–  The Seahawks surrendered only 2.9 yards after the catch per reception to the Saints last night, New Orleans’ previous low was 4.0 against the 49ers two weeks ago and they have surpassed 5 yards per reception eight times this season.

–  On passes aimed 10 or more yards down the field last night, Wilson went 7-of-10 for 203 yards including Doug Baldwin’s touchdown.

–  Though only pressured on 12 of 39 drop-backs, that pressure made its mark with the sack sparking a touchdown and Brees going 3-of-11 for 26 yards, a 39.6 passer rating on the others.

PFF Game Ball

Probably the form coverage linebacker in the league right now K.J. Wright reinforced that point with a spectacular display covering the Saints’ dangerous weapons all over the field last night.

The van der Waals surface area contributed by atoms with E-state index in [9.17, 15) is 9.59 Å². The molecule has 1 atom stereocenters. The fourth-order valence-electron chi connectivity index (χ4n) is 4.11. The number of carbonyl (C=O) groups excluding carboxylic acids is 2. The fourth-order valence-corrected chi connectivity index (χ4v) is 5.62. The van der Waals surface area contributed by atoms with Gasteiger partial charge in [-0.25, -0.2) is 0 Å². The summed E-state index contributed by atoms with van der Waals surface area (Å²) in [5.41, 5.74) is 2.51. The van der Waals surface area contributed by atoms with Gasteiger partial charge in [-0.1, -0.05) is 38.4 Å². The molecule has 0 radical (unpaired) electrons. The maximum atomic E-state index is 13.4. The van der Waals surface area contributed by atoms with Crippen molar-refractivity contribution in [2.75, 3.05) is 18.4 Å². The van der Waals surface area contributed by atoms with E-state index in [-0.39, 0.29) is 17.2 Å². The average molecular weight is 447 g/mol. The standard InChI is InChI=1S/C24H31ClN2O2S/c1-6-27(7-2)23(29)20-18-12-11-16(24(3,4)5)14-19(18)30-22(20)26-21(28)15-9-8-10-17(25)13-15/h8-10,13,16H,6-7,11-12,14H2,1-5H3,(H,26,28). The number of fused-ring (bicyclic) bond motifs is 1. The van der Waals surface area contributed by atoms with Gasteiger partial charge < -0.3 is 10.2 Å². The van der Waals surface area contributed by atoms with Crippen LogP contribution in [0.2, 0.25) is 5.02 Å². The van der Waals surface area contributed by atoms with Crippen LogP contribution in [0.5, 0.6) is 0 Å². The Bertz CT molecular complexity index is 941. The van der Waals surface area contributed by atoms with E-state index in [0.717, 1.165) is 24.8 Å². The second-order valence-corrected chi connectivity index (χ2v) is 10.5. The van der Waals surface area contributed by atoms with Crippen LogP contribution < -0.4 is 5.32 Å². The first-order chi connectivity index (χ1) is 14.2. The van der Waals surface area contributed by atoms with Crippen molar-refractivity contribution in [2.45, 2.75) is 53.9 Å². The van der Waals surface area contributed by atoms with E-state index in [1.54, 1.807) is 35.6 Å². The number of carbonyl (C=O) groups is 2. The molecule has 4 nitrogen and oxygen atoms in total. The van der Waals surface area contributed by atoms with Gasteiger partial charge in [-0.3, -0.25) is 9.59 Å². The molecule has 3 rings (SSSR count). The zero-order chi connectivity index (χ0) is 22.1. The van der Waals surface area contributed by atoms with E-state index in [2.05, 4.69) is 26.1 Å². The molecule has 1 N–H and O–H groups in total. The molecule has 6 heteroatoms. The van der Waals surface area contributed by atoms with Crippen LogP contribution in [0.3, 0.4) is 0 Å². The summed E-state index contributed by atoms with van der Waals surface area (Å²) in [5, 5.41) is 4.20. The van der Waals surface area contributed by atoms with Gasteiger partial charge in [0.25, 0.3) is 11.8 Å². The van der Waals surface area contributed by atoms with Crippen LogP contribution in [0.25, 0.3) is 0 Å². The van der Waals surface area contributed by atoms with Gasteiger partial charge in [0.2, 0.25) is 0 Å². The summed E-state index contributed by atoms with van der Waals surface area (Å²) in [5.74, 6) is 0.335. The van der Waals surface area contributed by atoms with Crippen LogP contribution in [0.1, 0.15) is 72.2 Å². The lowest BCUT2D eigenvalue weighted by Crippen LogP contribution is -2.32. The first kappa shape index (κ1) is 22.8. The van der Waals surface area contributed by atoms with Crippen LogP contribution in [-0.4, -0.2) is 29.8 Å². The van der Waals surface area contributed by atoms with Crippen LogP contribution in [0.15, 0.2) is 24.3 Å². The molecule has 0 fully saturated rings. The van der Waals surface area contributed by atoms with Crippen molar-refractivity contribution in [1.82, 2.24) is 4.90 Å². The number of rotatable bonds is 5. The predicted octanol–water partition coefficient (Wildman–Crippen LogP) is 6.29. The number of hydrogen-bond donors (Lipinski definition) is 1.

| Director of Analysis

Ben joined Pro Football Focus in 2007, and has since been in charge of the company’s analysis process. He also contributes to PFF’s weekly NFL podcast.


    Nobody, I repeat NONODY wants to play these hawks. Dominant on all facets..

  • Mylegacy

    Maxwell – played a lot in the 4 pre-season games and was very good. I remember thinking at the time that almost all his mistakes were from being uber-aggressive. He’s a stud. By the way, the Hawks have a short QB – I think he’ll be a guy they want to renew when his rookie contract runs out – ya think?

  • Jack Shelton

    The Seahawks are going to win the Super Bowl. Only injury, weather or more SBXL Travesty-type officiating will prevent it. This is a cool team full of good guys (despite what some think re the suspensions) that work their asses off and compete like champions every damned day. They haven’t done it yet, but when they do, this team is going to be compared to the All Time Great Teams.